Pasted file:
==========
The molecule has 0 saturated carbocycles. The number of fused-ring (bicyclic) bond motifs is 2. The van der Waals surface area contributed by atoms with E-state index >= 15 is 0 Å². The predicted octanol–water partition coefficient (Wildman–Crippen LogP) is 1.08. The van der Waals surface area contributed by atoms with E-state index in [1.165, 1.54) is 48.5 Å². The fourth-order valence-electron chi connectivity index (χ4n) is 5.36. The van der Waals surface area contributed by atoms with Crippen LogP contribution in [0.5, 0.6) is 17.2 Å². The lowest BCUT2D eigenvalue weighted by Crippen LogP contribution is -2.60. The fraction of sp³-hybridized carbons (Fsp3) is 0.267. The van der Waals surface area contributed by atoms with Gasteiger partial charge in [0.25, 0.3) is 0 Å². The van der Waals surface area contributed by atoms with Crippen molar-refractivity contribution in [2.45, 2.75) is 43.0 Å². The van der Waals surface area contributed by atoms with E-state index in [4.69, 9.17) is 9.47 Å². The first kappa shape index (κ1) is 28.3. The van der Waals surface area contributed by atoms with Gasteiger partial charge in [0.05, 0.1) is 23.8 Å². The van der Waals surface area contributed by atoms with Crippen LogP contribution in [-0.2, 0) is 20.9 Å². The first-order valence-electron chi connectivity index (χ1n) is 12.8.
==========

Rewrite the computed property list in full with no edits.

The molecule has 0 saturated carbocycles. The number of fused-ring (bicyclic) bond motifs is 2. The van der Waals surface area contributed by atoms with E-state index >= 15 is 0 Å². The predicted octanol–water partition coefficient (Wildman–Crippen LogP) is 1.08. The van der Waals surface area contributed by atoms with E-state index in [1.165, 1.54) is 48.5 Å². The fourth-order valence-electron chi connectivity index (χ4n) is 5.36. The van der Waals surface area contributed by atoms with Crippen LogP contribution in [0.5, 0.6) is 17.2 Å². The lowest BCUT2D eigenvalue weighted by Crippen LogP contribution is -2.60. The fraction of sp³-hybridized carbons (Fsp3) is 0.267. The van der Waals surface area contributed by atoms with Gasteiger partial charge in [0.25, 0.3) is 0 Å². The van der Waals surface area contributed by atoms with Crippen molar-refractivity contribution in [2.45, 2.75) is 43.0 Å². The van der Waals surface area contributed by atoms with E-state index in [4.69, 9.17) is 9.47 Å². The first kappa shape index (κ1) is 28.3. The van der Waals surface area contributed by atoms with Gasteiger partial charge in [0.05, 0.1) is 23.8 Å². The van der Waals surface area contributed by atoms with Crippen LogP contribution in [-0.2, 0) is 20.9 Å². The first-order valence-electron chi connectivity index (χ1n) is 12.8.